After months of pressure by lawmakers and legal challenges by The Salt Lake Tribune, Attorney General Sean Reyes on Tuesday released a secret opinion saying Gov. Gary Herbert acted legally last year as he conducted a special election in the 3rd Congressional District.
The governor had the legal authority to conduct the election as he did, Reyes office concluded, but only because the Legislature had not passed more specific laws outlining procedures.
Of course, the Legislature asked Herbert to call a special session so it could enact such rules — which Herbert refused to do. He noted several legislators were then talking about running for the seat of retiring Rep. Jason Chaffetz, and he worried openly that new rules could be designed to benefit them.
Legislative leaders had requested the opinion from Reyes’ office last year as they weighed potential legal challenges to Herbert early on.
It was completed — but Herbert blocked its release by claiming the governor was the client of the attorney general, who had already been giving him advise on the election. Herbert said releasing an opinion, from a separate part of Reyes’ office, could violate his attorney-client privilege and hurt him in a possible lawsuit with the Legislature.
The governor insisted he had never seen the contents of that secret opinion, which it turns out supported his position.
Legislators fumed and blasted Herbert and Reyes for withholding that opinion. The Salt Lake Tribune sought the document through an open-records request. The Utah Records Committee eventually ruled unanimously that the public interest in the document outweighed the privacy interest, and ordered the opinion released to the newspaper. But Reyes then challenged that in 3rd District Court, arguing that the Records Committee order was tainted because it was signed by Holly Richardson, who also writes columns for The Tribune.
On Tuesday, Reyes released a letter sent to him last week by Herbert, House Speaker Greg Hughes and Senate President Wayne Niederhauser. They jointly agreed that since the election won by new Rep. John Curtis was over, differences about the procedure “that resulted in his election are moot” — showing Herbert no longer need fear legal action from the Legislature.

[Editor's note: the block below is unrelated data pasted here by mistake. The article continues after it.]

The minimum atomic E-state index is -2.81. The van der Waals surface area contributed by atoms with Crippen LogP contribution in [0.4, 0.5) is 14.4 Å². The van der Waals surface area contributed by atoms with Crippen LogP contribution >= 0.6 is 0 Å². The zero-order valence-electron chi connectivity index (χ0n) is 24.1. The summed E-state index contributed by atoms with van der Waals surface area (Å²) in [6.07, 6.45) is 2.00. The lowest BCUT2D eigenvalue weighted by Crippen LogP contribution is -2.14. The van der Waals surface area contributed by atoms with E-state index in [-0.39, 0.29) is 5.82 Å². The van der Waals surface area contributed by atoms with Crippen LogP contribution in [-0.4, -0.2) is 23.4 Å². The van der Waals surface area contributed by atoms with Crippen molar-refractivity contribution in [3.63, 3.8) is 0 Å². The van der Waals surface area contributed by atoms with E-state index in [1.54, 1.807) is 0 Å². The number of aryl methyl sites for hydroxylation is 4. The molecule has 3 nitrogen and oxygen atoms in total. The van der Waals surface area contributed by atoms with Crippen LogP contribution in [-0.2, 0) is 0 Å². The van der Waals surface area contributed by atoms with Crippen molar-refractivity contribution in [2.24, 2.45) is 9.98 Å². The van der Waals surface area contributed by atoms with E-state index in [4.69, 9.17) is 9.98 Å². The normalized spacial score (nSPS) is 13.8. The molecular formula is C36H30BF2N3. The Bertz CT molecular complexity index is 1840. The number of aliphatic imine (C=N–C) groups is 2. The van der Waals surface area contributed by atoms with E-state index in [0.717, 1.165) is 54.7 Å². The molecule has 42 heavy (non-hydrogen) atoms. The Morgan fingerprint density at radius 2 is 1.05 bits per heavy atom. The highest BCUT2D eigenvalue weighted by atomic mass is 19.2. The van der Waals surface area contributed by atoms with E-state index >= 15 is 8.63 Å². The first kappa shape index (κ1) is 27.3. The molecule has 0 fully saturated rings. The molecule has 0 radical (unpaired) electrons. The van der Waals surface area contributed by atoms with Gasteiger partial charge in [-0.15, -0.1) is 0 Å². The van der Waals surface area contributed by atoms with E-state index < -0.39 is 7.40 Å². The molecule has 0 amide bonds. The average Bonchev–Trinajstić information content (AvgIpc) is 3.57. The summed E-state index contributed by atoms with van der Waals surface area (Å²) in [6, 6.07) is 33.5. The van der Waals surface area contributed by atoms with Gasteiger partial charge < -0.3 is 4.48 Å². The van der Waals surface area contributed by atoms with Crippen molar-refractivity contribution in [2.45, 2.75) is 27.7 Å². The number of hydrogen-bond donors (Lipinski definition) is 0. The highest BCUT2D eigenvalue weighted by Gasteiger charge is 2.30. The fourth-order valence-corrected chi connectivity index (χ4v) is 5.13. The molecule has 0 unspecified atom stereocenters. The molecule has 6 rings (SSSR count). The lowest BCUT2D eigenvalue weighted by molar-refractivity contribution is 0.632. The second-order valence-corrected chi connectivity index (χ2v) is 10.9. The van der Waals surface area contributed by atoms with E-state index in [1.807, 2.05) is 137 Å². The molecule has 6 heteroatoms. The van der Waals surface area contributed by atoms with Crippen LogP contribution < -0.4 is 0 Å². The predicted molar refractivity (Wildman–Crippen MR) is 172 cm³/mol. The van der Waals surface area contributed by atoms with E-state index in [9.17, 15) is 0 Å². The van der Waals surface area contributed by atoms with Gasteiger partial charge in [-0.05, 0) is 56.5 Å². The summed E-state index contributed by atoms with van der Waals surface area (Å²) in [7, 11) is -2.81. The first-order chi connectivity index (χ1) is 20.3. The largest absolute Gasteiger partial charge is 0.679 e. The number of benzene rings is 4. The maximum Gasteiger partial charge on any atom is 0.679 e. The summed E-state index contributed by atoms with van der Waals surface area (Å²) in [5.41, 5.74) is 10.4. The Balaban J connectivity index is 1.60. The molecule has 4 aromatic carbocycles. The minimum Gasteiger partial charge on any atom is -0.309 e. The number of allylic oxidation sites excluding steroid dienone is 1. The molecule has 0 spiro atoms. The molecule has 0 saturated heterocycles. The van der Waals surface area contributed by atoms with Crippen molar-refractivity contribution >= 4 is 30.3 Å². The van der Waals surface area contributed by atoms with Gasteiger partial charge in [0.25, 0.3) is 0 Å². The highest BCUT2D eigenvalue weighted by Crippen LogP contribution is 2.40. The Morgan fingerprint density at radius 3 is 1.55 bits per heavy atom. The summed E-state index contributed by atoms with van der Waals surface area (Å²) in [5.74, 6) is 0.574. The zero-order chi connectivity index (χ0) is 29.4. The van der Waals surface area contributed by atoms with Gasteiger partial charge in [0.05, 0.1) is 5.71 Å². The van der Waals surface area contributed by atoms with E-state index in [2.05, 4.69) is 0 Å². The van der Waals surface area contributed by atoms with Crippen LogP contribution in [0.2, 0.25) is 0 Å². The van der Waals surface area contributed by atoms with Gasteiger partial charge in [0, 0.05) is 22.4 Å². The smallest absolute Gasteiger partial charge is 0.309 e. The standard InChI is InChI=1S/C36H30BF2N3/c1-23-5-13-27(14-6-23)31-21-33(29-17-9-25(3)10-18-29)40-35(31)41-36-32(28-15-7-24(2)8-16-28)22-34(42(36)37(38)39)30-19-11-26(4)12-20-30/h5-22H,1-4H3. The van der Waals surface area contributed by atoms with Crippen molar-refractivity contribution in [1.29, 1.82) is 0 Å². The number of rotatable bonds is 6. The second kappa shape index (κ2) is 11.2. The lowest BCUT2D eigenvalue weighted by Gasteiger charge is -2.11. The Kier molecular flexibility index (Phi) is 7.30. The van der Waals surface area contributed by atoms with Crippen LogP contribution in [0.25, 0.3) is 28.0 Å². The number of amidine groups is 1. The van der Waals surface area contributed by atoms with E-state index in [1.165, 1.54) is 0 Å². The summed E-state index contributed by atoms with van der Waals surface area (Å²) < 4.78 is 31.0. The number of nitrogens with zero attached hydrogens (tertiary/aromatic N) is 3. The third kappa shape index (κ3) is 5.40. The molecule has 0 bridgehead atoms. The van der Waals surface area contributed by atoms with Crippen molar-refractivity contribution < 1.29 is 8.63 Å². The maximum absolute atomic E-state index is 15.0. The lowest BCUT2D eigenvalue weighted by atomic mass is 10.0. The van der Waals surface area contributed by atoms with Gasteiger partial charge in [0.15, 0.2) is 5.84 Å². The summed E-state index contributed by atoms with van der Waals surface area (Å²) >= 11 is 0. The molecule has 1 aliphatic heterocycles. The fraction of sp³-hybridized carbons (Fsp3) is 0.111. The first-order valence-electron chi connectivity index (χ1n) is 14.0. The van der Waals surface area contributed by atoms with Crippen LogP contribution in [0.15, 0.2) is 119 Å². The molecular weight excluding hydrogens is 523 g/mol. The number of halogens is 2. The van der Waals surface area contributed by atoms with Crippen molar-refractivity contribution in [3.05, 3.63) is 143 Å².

They encouraged Reyes to release the opinion because it “may be of use to the legislative process as lawmakers contemplate the process for elections to fill congressional vacancies.” Rep Jeremy Peterson, R-Ogden, has opened a bill file to rewrite the rules for special elections.
Tuesday, Reyes did release the long-secret opinion, summarizing in an accompanying letter that “Herbert’s actions appear to have been within his statutory and constitutional authority.”
So why didn’t Reyes and Herbert decide to release that much sooner?
“At its core was our ability to effectively represent the executive branch, and not be compelled to potentially harm a client,” Reyes wrote.
“Inappropriately providing analysis that could be used by a possible opponent [the Legislature], especially over the objection of our client, would damage our ability to defend them. It would also potentially violate our oath and ethical obligation to adhere of the Rules of Professional conduct,” Reyes wrote.
The Utah Constitution says that the attorney general is the legal adviser to the executive branch, but a state law says that the AG “shall” provide written legal opinions requested by the Legislature.
Reyes said “our office had no clear ethical path forward. In that environment, I was not willing to ask my attorneys to step into the breach. I was also unwilling to potentially harm a client to whom I have legal, ethical and constitutional responsibilities.”
Reyes said now that the threat of lawsuits “is behind us and our client has waived the conflict of interest,” barriers blocking release of the document “have been removed.”
Hughes and Niederhauser released a statement Tuesday thanking Herbert and Reyes for releasing the opinion, and said it will help its work in the upcoming legislative session to write permanent rules to govern future special sessions. “Of course, we would have liked it earlier,” Niederhauser said in an interview.
The opinion outlines details behind the conclusion that Herbert acted legally.
It agreed with assertions by legislative leaders that it usually is their prerogative “to promulgate regulations for congressional elections, including elections to fill vacancies.”
However, it said the Legislature had never written such rules into law — even though they asked Herbert to call them into a special session to do that.
The opinion said that because the Legislature “has not prescribed the time for or manner of holding the election, it ‘leaves room for executive discretion’” — allowing the governor to set rules for the election legally.
Also, legislative leaders had asked for an opinion about when a vacancy actually occurs — because Chaffetz announced he would resign weeks before he actually did, and Herbert issued a proclamation outlining and starting election procedures before Chaffetz actually left.
The opinion said a vacancy occurs only when someone actually leaves office, “but nothing in Utah law prohibits — and national practice supports — the potential for a pre-vacancy procedure to fill a soon-to-be vacant congressional seat.”